20
Haxk20
229d

*Haxk20 "rant"*
Its been around a year or even more since i switched to Gentoo from Arch.

Dont regret a thing. Made my experience of using my system and working better and faster.

Dont try it just because you want to be part of some gentoo gang or whatever. Its a system. Its a tool. Not some badge you wear. And this tool is a tool you never knew you needed. Takes time to set it up. But once you do. You dont need to reinstall nearly ever. And it will take care of you if you do the same sometimes.

Advice i wish i had when i went into this: Read the news. If you have your config and you get a ton of conflicts. Best chances are that it will be there with explanation how to resolve it all.

There is ofc FAR more i could say. But i doubt anyone wants to hear me talking for entire char limit about the experience.. Tho if people want it i can *shrug*. Its been mostly positive either way.

Comments
  • 7
    This rant is a yearly 𝘐 𝘢𝘴𝘦 𝘈𝘳𝘀𝘩 notification.
  • 3
    @electrineer no i dont :P
  • 1
    @Haxk20 crap, I read it wrong. Then I don't know what this is.
  • 2
    I've tried using Gentoo, I've gone into it every time with the goal of bettering my understanding of how OS/HW interworking happens, as well as optimizing the OS to my system, but every time it commits seppuku on itself as soon as I do the very first upgrade.
  • 3
    Properly setting up Gentoo is well worth your time.
    The amount I've learned about my machines and computers in general from using Gentoo is second to none.

    You may want to look into configuring portage to use distCC if you're on a laptop tho. :-)
  • 2
    @lotd Dont need distcc. And im well aware. Thus the "rant" about me liking it so much. I got it setup the way i like it for months now. Just amazing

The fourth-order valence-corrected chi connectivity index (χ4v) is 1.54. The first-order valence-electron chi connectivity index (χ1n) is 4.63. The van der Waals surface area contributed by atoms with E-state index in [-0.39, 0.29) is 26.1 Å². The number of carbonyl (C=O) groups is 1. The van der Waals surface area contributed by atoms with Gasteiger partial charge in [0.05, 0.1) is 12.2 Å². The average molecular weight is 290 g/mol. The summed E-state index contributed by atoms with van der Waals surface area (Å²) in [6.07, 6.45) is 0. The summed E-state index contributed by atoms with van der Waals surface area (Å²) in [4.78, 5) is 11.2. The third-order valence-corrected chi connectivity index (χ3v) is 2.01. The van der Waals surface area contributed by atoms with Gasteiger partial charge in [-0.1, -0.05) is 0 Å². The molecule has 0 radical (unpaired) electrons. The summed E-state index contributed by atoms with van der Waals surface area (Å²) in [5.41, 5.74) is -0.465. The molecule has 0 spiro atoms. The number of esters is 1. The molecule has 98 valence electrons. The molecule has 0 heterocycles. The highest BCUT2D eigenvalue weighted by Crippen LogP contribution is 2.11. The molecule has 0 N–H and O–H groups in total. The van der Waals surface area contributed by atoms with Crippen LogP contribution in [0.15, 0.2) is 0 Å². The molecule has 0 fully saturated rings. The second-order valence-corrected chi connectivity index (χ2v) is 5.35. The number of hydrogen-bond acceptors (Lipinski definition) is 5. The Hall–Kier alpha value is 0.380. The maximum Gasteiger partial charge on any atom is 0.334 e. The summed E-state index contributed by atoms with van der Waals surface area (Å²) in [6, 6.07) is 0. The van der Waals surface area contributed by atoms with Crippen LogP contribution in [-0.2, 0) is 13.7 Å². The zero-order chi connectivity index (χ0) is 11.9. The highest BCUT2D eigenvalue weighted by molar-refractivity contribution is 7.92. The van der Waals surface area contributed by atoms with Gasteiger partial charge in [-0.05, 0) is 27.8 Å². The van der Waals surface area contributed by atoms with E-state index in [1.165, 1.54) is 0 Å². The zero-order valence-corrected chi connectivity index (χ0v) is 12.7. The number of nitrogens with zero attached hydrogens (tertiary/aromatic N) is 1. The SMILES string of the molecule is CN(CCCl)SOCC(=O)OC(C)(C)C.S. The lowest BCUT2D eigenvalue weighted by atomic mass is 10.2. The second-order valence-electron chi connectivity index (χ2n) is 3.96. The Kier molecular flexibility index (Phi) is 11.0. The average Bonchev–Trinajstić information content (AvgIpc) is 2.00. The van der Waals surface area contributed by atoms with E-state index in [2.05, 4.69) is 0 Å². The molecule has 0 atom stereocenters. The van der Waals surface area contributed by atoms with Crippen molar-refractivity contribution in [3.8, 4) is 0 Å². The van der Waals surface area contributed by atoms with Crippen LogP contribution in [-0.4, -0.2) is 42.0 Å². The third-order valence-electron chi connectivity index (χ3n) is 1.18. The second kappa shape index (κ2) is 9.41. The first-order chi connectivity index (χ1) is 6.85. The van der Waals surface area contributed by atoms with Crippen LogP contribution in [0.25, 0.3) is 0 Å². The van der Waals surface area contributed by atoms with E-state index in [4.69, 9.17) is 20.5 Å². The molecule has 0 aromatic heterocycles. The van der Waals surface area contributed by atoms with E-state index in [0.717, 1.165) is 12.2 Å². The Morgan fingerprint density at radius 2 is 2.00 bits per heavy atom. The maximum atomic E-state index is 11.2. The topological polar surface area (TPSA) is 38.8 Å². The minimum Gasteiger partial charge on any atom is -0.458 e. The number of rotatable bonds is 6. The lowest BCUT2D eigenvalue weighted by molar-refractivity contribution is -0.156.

• 1
    I currently use Arch, and the ability to just issue a command and have applications downloaded even in binary form so I can launch them in 5 minutes saved my ass several times. Is this something I can configure Gentoo to support with reasonable effort?
  • 0
    I know it's focused on sources, but does it reject binary distribution or is it just not the preferred way?
  • 0
  • 0
    Used gentoo. Went to arch instead. The whole compilation thing is a waste of resources for no gain.
  • 0
    @iiii They are gains. Massive ones in some cases. But it completely depends on your use case. I ran my Arch linux building things from git either way so it makes sense for me.
  • 0
    @lbfalvy you can configure it to be only in binary form. But thats completely breaking the gentoo basically. Its biggest power is that you build the things yourself. And have complete power over it :)
  • 1
    @Haxk20 did you really compare them? The time when compilation for your specific hardware made any sense is long gone.
  • 1
    @Haxk20 @iiii there's also Sabayon if binary Gentoo is your thing :-)

    There's a bit performance gain though it's not that much nowadays.
    The real gain is in the customisability while retaining reproducibility..

    Recompiling isn't really that slow from my experience..
    Only the first build or subsequent clean builds.
    Especially with parallel portage, CCache & proper make opts :-)
    Just stay away from over optimising cflags and fruity fun loops :p
  • 0
    @lotd but -o3 all the things and link time optimizations (ofc just kidding on -O3. Thats a cursed flag if you want broken system)
  • 0
    @lotd how is Gentoo any better at reproducibility than Arch or any other distro ?
  • 1
    @StackSmasher123 you can almost unattended build your entire world from make.conf and ebuild files with portage.

    It's really not much more than partition your disk, mount partitions, extract stage3, to root, chroot in and let portage build your world. I tend to lazy out with genkernel.
    Finally, install efi entry / bootloader.
    Quite trivial once you get the hang of it and in similar environments it's simple enough to script.
    Might even be able to orchestrate through like pxe boot.
    Haven't tried tho :-)
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